Tagged: Discovery

Corporate Counsel Is Not Your Counsel: Communications Between Shareholders and Corporation Counsel Are Not Necessarily Privileged

You founded, own, and run your company. So, it is natural to assume that your company’s lawyer is your lawyer, right? While the assumption may be natural, the courts are firm in differentiating an attorney’s responsibilities to a corporation versus an individual shareholder. One who disregards this distinction may find that communications believed to be confidential and privileged are subject to discovery in later litigation. “A lawyer employed or retained to represent an organization represents the organization as distinct from its directors, officers, employees, members, shareholders or other constituents.” NJRPC 1.13(a). Shareholders of a closely held corporation are no exception to this rule and are not entitled to any presumption of privilege distinct from the corporate entity. The New Jersey Appellate Division recently emphasized this point in Royzenshteyn v. Pathak, where two shareholder-owners of a closely held corporation unsuccessfully appealed a trial court order that compelled production of allegedly privileged communications between the plaintiffs and corporate counsel. In Royzenshteyn, the plaintiffs retained corporate counsel for a transaction that transferred majority ownership of their corporation to the defendants. That transaction was completed in 2015. Soon thereafter, the parties’ relationship soured, and, in 2018, the plaintiffs retained new counsel to file a lawsuit that challenged the 2015 transaction. During discovery, the plaintiffs asserted attorney-client privilege over communications...

New Jersey Enacts Anti-SLAPP Legislation

Lawsuits filed to intimidate or punish those who are engaged in constitutionally protected activity by, in effect, suing them into submission or silence through the prospect of expensive and time-consuming litigation are commonly referred to as strategic lawsuits against public participation (SLAPP). On September 7, 2023, Governor Murphy signed New Jersey’s first anti-SLAPP legislation, which is designed to thwart such lawsuits by providing a process for early dismissal of these suits and an award of costs and counsel fees to a prevailing moving party. New Jersey now joins 32 other states that have enacted some form of anti-SLAPP legislation. The legislation applies to a civil cause of action against a person based on the person’s: (1) communications during a legislative, executive, judicial, administrative, or other governmental proceeding; (2) communications on an issue under consideration or review by such a body; or (3) engagement in any other activity that is protected by the First Amendment freedoms guaranteed by the United States Constitution or New Jersey Constitution and that relates to a matter of public concern. Modeled after the Uniform Public Expression Protection Act (UPEPA), the New Jersey legislation: permits a SLAPP defendant to file an early application for an order to show cause to dismiss the cause of action in whole or in part establishes a...

An Anti-SLAPP Bill That Packs a Powerful Punch

Strategic lawsuits against public participation (SLAPP) are lawsuits intended to intimidate or punish those engaged in constitutionally protected activity by, essentially, suing them into submission or silence through the prospect of costly and time-consuming litigation. Thirty-two states have enacted some form of anti-SLAPP legislation designed to weed out these cases and, in most instances, provide for dismissal of such actions early in the process. New Jersey is not one of those states. That may soon change. State Senate Bill S2802, the Uniform Public Expression Protection Act (the “Act”), and its Assembly counterpart, A4393, were introduced in June 2022 and provide an expedited process for dismissal of SLAPP actions. The legislation is modeled after the Uniform Public Expression Protection Act (UPEPA) drafted by the National Conference of Commissioners on Uniform State Laws and approved and recommended by it in 2020 for enactment in all states. The Act would apply to a civil cause of action against a person based on the person’s (1) communications during a legislative, executive, judicial, administrative, or other governmental proceeding; (2) communications on an issue under consideration or review by such a body; or (3) engagement in any other activity that is protected by the First Amendment freedoms guaranteed by the United State Constitution or New Jersey Constitution and that relates to...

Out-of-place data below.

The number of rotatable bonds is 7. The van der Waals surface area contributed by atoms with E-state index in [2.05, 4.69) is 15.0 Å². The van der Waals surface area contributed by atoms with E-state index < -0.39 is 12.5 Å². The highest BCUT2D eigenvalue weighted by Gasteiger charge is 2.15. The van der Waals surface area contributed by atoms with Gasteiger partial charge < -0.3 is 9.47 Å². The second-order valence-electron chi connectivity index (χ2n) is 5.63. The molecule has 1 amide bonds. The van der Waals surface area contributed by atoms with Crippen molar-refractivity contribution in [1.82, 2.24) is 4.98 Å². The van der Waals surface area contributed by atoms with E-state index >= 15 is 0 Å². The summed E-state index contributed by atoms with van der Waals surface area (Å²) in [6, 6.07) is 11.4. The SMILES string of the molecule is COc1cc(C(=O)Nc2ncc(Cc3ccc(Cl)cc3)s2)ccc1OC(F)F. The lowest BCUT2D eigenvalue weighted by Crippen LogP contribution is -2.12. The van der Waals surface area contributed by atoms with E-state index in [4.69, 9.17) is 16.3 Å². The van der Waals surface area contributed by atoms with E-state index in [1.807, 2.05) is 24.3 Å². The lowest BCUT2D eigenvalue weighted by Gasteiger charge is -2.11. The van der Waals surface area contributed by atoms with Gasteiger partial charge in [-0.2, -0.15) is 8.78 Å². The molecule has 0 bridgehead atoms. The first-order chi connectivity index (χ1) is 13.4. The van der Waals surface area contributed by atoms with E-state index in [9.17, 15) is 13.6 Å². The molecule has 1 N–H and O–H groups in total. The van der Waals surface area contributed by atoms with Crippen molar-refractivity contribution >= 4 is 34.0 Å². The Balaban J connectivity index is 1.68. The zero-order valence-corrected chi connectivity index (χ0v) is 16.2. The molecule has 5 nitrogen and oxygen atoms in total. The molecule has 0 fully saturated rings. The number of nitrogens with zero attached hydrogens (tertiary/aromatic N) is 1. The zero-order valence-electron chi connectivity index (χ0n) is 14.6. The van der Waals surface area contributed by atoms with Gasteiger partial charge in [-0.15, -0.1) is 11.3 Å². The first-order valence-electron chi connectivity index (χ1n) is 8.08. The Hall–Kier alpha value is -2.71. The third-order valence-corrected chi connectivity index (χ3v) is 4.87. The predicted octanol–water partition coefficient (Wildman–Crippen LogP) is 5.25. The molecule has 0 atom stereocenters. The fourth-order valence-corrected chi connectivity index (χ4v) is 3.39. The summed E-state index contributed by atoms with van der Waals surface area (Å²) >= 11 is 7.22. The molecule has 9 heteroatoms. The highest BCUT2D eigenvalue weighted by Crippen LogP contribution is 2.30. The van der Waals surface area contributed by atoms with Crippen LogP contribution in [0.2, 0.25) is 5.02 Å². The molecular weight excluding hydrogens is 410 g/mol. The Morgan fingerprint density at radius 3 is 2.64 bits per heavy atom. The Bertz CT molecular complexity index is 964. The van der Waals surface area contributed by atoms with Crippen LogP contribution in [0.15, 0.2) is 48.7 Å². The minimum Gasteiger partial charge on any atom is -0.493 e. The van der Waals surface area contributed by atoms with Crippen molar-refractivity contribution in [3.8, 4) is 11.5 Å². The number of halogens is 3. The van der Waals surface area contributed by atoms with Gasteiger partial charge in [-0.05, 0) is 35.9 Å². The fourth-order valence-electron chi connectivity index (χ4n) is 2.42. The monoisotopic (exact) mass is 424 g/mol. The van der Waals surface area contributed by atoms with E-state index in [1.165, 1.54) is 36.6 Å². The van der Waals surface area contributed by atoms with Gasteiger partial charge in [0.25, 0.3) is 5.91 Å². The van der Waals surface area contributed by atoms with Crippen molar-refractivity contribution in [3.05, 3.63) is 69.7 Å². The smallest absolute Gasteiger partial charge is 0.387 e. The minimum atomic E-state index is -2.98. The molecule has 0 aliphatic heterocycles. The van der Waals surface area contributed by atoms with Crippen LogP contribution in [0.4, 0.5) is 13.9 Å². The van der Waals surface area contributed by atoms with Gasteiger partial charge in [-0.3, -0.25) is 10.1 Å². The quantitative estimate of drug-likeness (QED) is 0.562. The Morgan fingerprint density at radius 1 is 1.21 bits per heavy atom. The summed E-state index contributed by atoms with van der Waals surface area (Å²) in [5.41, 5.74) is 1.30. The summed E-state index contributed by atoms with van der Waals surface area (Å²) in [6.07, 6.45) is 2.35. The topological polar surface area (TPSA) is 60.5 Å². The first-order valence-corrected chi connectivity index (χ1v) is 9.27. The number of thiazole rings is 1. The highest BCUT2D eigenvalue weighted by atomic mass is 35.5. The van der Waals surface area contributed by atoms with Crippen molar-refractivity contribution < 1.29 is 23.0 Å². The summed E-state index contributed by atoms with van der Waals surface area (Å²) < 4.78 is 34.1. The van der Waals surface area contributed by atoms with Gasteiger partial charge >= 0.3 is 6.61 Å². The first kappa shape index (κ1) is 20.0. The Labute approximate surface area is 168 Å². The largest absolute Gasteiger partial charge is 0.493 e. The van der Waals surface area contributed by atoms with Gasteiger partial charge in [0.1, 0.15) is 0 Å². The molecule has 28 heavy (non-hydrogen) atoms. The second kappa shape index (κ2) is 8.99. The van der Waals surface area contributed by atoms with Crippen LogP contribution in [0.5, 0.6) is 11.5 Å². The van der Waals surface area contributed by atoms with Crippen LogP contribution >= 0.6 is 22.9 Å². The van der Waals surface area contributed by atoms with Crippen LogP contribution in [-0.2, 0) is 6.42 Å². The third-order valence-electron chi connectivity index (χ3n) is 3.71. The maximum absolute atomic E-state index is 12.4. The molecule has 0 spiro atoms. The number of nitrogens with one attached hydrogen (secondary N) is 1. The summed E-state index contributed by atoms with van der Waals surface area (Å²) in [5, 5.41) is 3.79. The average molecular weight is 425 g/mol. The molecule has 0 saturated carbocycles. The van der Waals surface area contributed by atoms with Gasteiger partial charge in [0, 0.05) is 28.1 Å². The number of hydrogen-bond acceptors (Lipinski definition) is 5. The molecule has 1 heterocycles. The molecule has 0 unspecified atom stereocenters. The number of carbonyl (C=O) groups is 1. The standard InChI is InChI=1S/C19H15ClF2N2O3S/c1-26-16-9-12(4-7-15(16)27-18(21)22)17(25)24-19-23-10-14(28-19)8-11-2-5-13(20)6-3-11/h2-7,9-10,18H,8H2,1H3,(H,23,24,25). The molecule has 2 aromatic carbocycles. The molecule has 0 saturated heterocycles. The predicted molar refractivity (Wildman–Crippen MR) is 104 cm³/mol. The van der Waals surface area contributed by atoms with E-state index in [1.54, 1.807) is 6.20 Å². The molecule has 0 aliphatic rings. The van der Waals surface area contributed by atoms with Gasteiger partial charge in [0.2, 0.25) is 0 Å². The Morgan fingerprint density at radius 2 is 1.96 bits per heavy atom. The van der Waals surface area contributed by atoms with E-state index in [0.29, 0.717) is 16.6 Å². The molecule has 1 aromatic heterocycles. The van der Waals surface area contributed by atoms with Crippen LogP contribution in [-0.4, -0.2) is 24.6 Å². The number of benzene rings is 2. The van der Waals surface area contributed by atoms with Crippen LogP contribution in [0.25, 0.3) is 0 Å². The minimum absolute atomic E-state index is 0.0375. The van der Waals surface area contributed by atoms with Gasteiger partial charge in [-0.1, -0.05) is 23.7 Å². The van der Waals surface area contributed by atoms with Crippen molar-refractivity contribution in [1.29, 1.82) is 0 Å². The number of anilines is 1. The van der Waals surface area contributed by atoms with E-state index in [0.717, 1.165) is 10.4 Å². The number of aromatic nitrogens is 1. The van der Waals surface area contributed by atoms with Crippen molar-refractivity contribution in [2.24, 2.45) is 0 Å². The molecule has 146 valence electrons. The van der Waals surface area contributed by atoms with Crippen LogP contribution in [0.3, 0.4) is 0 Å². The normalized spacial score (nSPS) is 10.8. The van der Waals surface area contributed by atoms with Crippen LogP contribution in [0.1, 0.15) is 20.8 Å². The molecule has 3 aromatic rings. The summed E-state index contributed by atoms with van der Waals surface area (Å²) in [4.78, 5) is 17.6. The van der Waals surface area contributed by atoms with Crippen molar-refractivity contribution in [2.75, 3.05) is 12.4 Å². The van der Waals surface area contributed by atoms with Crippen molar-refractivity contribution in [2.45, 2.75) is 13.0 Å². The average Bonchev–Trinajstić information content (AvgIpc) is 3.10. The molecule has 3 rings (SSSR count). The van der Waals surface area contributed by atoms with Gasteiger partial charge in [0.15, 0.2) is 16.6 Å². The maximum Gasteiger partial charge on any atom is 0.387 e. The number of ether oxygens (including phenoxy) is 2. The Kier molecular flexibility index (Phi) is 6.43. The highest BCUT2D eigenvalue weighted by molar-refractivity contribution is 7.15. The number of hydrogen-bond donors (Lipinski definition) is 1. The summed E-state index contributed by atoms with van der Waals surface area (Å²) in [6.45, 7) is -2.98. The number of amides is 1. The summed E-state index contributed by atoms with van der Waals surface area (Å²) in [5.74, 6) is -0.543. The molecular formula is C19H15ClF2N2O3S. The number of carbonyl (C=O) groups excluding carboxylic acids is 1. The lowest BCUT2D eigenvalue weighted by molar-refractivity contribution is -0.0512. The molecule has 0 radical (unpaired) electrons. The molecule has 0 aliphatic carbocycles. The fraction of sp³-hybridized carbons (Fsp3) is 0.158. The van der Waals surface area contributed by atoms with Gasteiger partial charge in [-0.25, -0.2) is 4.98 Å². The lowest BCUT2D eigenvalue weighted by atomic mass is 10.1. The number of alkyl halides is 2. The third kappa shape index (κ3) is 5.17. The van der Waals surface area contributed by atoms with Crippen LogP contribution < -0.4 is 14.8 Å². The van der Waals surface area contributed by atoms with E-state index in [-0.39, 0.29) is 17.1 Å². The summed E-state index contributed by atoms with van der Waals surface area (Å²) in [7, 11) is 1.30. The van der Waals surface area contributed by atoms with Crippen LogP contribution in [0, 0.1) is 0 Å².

Sharing Communication with Public Relations Firm Destroys Privilege

The Southern District of New York recently held that sharing attorney-client privileged communications with a public relations firm destroys that privilege. Universal Standard brought a trademark infringement and unfair competition suit against Target. During the course of discovery, documents were produced consisting of emails between Universal Standard, its outside counsel, and BrandLink, a public relations firm. When Universal Standard sought to claw back the documents because they were privileged, Target refused. The court considered whether the fact that emails between Universal Standard and its counsel were also shared with BrandLink should result in a waiver, or whether the communications fall under one of several possible exceptions to the general rule that “disclosure to a third party by the party of a communication with his attorney eliminates whatever privilege the communication may have originally possessed.” First, the court considered whether BrandLink was “essential to allow communications between the attorney and the client, such as an interpreter or accountant.” This exception applies where the third party enables counsel to understand aspects of the client’s own communications that could not otherwise be appreciated, but not where the communications are merely important to the attorney’s ability to represent the client. Here, the emails involved discussions regarding a public relations strategy surrounding the filing of the lawsuit and whether to issue...